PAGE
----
All ancient civilisations have their own slant of calendar record and almanacs in particular have been in existence since antiquity across the globe. The Chinese Almanac or “Ü", is a book, or table, containing forecasts and outlook for the year.
In the beginning, its main purpose was to issue predictions which helped to prepare the populace for catastrophes to come. It also pointed to auspicious days of the year and periods associated with good fortunes. The traditional Chinese would use it as a source to consult on important dates for critical activities such as planting crops, harvesting, weddings, travel and renovations etc.
The book has its origin from then the ancient Chinese Imperial Calendar (Ä‰) which is an even older calendar attributed to the Yellow Emperor written in carapace-bone-script used by farmers and huntsmen. The earliest and complete Chinese almanac uncovered was written in 132BC during the Han Dynasty. Traditionally, Chinese rulers had taken over the publications of the almanac during their reign as a form of control and instructions over the populace. The Imperial Calendar itself had underwent numerous edition throughout the centuries, the latest being the version from Qing Dynasty called Tong Shu (f), which had since incorporated Feng Shui principles to become the Chinese almanac we know of today.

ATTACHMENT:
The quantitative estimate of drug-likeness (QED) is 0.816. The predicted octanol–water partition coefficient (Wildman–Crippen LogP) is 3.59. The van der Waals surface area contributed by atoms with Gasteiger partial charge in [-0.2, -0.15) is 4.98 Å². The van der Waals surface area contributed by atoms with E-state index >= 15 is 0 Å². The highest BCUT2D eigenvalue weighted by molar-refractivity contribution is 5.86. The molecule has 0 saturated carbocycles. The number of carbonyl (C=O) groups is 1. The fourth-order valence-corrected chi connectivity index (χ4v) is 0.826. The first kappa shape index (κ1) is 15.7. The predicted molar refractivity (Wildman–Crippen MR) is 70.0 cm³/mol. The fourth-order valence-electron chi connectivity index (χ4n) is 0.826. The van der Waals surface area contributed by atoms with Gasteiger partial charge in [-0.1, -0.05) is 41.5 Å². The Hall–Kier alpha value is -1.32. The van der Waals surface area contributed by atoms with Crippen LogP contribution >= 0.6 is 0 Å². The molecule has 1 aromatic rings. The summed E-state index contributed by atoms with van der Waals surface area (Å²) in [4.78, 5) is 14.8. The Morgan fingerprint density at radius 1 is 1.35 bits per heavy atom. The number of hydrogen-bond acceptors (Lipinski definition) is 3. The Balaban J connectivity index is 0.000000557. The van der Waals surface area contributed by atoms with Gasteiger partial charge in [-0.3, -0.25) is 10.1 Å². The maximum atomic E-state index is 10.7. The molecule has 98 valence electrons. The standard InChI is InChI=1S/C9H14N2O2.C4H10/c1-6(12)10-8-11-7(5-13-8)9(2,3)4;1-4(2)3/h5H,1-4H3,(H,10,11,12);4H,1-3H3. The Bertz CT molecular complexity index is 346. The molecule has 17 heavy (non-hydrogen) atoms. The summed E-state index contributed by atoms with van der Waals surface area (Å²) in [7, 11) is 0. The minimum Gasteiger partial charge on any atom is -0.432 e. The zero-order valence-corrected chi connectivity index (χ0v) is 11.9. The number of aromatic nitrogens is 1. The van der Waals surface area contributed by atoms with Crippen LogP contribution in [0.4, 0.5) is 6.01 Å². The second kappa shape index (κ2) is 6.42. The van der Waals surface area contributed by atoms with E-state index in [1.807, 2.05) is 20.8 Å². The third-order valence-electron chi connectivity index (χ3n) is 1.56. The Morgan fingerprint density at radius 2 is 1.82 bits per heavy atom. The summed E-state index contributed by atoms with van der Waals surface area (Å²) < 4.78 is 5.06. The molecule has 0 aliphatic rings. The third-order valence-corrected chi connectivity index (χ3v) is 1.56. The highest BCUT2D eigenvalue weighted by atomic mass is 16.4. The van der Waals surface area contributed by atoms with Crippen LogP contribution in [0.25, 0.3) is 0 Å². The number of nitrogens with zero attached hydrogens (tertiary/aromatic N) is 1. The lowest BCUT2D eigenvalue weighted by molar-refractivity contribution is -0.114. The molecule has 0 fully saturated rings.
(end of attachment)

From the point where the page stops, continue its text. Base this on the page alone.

Many almanacs have adapted to survive, first by including astronomical data, then by concentrating on the physical rather than the metaphysical. The Chinese on the other hand, set store by their almanacs which still focus on the art of soothsaying. Every Chinese homes would have such a book which advises them when to undertake or avoid certain activities such as swimming, renovations, wedding, starting a new job etc and even for selecting an auspicious date for cesarean purposes.
The calculations used to create the Chinese almanac are based on the Heavenly stem and Earthly branch combinations of the Four Pillars readings of that time and are rather complicated. Of particular importance are the daily calculations of auspicious and inauspicious directions and the locations of key Feng Shui deities such as wealth and health. The readings are used to strategically locate items and perform activities that will harness the greatest amount of benefit to the family. Although modern Chinese no longer follow all the advices give, they still tend to consult the almanac on important occasion and avoid activities discouraged on that day.
Read more about the Chinese Almanac and other articles on Chinese culture.
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Linus is an expat living in China. He writes about China and the Chinese Culture for eChina Expat at http://www.eChinaExpat.com a platform for Chinese Culture, China Travel, Feng Shui and general China expat tips for expatriates and tourists living in Hong Kong, Shanghai, Beijing and other China cities.